Highwaymen targeted wrong victim, took $14
This week in history
120 years ago, 1901
Taken directly from The Vindicator:
“Held up. Bold highway robbery on the Wick Ave. Extension Saturday night. At point of revolver. Charles Stevens, assistant Erie agent of Hubbard, is relieved of his money.
“Charles Stevens, assistant agent of the Erie, was held up by highwaymen and robbed late Saturday night on the Wick Avenue Extension. The highwaymen secured about $14 and then permitted Stevens to go on his way. They did not beat their victim or leave him unconscious as is usually done by such cowardly thieves.
“The robbers thought that their victim was A. W. Johnson, the horseman, or at least that is the opinion entertained by those familiar with the case. Mr. Johnson had just returned from Fostoria where he had bought horses, and as he usually has some money about him and wears a costly diamond and a watch, he would have been desirable prey.
“Mr. Stevens came to town Saturday night in his rig. After putting his horse up in a livery stable, he called on a young lady and the two attended the theatre. After the show, Mr. Stevens secured his horse and buggy and started home. On the Wick Avenue Extension, two men made their appearance from the darkness. One of them cried out, ‘Hello Bill, I want to see you.’ Stevens drives a pacer (a common horse breed) and so does Johnson, the horse owned by Johnson being a half brother to Star Pointer. The circumstances indicate that the thieves were after Johnson. One of the men grabbed the head of the horse while the other, the one who cried out, ‘Hello Bill,’ whipped out his revolver and commanded Stevens to turn his head in another direction, and at the same time hand over his money. Stevens obeyed the command and after he delivered over the $12 in silver, the cowardly thief said, ‘Now give us the green.’ Stevens declared that they had stripped him of all the money in his possession, but this statement they would not believe.
“The highwayman who acted as spokesman proceeded to search their victim only to discover that Stevens had told them the truth. ‘Let go of the horse’s head, Enoch, and let him go,’ cried the thief to his pal, and the horse started on the journey to Hubbard. Stevens did not return to town to report the robbery to the police out of fear that if he did, the two thieves might have met him again and inflicted bodily injury, or perhaps shot him. Stevens is unable to furnish a description of the thieves.”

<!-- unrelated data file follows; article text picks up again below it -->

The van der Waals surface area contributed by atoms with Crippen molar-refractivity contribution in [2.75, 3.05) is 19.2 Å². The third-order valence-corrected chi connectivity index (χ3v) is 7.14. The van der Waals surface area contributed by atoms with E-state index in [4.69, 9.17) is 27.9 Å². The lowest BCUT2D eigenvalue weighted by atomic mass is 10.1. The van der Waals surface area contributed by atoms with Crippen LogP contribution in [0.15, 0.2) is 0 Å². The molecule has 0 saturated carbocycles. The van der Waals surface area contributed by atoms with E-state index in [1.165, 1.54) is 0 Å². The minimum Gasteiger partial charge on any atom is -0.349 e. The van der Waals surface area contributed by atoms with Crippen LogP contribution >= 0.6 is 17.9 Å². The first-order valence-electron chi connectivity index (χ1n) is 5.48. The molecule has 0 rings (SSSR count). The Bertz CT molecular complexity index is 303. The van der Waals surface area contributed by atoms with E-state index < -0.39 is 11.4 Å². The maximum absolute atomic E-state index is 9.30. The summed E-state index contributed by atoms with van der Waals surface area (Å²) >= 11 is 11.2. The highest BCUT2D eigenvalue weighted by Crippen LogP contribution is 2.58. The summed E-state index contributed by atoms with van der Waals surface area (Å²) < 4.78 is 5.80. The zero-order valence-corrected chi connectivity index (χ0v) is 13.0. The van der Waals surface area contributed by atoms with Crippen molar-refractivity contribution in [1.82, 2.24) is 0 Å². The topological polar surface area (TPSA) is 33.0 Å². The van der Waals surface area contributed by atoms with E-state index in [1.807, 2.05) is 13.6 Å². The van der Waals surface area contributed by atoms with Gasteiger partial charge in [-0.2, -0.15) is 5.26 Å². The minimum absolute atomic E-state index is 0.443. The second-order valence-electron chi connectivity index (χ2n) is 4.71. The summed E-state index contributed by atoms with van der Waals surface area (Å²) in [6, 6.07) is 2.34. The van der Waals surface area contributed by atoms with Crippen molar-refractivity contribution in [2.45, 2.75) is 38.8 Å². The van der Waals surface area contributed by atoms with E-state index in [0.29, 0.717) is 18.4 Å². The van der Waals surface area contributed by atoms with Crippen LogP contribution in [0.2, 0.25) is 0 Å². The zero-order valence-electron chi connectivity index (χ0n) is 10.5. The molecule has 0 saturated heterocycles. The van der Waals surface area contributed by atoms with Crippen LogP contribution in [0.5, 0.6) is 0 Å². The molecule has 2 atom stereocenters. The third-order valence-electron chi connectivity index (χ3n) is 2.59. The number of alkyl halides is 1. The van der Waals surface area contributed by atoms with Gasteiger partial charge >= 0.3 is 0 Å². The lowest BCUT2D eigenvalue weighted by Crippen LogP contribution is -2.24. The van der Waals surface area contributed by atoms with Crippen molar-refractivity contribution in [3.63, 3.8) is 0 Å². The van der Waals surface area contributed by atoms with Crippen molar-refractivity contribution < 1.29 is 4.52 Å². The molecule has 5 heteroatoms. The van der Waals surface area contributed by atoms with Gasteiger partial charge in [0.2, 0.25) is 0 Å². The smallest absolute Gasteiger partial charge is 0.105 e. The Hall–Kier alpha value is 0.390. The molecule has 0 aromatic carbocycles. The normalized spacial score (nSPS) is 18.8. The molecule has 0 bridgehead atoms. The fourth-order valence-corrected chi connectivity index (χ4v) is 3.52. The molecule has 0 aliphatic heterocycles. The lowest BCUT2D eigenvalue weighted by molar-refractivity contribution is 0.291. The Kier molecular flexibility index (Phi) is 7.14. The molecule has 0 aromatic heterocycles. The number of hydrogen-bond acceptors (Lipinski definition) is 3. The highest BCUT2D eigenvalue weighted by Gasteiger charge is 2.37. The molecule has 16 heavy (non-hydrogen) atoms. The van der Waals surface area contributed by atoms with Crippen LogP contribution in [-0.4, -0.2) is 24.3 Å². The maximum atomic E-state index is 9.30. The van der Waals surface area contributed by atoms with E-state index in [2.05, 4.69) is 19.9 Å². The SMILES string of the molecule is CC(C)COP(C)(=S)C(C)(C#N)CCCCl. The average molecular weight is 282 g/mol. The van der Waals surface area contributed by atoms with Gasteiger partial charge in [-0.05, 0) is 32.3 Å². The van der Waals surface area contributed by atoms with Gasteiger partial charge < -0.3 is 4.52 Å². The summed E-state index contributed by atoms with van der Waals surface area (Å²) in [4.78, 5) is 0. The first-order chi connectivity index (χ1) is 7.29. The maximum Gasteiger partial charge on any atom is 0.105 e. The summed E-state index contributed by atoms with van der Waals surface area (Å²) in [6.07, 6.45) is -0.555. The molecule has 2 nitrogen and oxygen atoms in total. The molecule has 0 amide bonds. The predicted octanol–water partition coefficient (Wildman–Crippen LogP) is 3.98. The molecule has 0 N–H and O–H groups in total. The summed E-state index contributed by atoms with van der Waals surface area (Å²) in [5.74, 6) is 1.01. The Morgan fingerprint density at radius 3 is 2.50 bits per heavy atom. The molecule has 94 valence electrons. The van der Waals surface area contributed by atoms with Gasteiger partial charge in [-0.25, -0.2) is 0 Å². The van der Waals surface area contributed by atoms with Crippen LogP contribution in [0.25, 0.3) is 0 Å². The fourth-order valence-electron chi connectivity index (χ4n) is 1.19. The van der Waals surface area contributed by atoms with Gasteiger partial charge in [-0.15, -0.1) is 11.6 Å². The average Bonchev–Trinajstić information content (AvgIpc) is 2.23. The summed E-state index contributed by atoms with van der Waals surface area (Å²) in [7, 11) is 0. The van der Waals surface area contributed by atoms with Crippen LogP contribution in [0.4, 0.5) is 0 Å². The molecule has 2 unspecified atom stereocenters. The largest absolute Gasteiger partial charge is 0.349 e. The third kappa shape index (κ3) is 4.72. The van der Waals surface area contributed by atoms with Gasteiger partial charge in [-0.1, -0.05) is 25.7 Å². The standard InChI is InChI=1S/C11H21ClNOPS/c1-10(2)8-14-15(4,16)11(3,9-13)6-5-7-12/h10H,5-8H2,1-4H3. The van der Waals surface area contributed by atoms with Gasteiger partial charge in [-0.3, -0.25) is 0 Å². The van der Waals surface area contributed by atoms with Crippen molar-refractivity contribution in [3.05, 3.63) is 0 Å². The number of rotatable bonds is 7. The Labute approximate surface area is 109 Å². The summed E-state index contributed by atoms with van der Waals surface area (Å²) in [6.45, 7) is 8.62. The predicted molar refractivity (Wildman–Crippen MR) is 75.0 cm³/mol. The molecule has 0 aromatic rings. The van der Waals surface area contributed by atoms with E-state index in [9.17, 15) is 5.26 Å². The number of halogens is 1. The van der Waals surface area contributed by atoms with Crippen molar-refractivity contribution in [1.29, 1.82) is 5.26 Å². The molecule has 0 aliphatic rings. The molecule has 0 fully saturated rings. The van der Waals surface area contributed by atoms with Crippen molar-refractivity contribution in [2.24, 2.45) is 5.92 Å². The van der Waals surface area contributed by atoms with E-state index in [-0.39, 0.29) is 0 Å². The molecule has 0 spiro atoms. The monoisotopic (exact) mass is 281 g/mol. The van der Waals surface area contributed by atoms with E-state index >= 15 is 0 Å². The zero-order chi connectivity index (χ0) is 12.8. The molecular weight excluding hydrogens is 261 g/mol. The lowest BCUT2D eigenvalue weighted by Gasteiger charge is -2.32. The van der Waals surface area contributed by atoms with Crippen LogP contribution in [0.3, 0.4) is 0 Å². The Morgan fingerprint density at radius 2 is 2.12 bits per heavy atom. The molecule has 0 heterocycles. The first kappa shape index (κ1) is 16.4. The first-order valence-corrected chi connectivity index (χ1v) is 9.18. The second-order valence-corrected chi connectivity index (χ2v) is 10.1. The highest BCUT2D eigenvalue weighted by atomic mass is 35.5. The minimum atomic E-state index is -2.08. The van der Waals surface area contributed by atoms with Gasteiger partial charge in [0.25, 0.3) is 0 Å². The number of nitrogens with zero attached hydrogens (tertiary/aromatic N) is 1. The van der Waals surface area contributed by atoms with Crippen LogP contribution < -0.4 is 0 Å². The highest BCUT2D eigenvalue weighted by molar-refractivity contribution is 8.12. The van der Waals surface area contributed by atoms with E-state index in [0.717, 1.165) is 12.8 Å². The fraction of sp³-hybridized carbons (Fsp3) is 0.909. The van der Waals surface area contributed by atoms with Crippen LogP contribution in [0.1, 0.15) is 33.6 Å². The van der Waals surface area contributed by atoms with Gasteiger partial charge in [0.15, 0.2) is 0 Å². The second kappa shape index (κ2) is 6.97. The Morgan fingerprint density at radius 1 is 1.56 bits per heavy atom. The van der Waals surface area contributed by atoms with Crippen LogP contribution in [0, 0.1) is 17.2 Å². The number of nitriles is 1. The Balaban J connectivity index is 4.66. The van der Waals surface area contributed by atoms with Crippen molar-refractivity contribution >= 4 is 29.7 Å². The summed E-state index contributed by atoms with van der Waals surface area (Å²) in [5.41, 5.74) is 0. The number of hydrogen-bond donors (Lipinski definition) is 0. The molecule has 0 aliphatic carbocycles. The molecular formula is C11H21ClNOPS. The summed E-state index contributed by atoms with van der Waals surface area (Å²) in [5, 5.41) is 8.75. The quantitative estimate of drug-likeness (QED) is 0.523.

100 years ago, 1921
The past crimes of an attempted burglar finally caught up to him. Youngstown Police Special Officer Eugene Doyle had recently been detailed to guard the Stambaugh family home on Belmont Avenue. Late one night, he heard a noise coming from the driveway and went to investigate. Thinking it was the chauffeur, Doyle called for him but received no response. As Doyle got closer, the man tried to get away and furnished something shiny from his pocket. Doyle, fearing it was a gun, fired two shots. The man ran across Belmont Avenue and collapsed. Doyle rendered assistance and carried him to St. Elizabeth’s Hospital, where he died of his wounds. The only identification on the man was a club receipt with the name of Elmer A. Anscott.
What appeared to be an open- and-shut case was turned inside out when reports came in from both Erie and Pittsburgh, Pennsylvania. Anscott had been living in Erie for two years and was well liked; a member of the Erie Automobile Club and the Irwin Lodge of the International Order of Odd Fellows. Friends were shocked to learn that he was involved in anything criminal and vouched for his innocence in the attempted robbery of the Stambaugh home. Anscott’s friends called on Officer Doyle to explain his actions. Doyle regretted the incident, especially after discovering that the shiny object was only a flashlight but was confident that his actions were justified.
Pittsburgh detectives became involved on the following day when they learned of the flashlight and the description of Anscott. It turned out that Anscott was actually Elmer Anstatt, a lifelong criminal who had previously pleaded guilty to 66 robberies around Pittsburgh and spent more than five years in the Western Penitentiary. He never carried a weapon, only a flashlight and was often accompanied by his wife, Lena, who dressed as a young boy serving as Anstatt’s co-conspirator. Lena also had served time, two years at the Huntington Reformatory. Pittsburgh detectives had been tracking his movements and were finally successful in locating him in the morgue at St. Elizabeth’s Hospital.
• Compiled from the archives of The Vindicator by Traci Manning, MVHS Curator of Education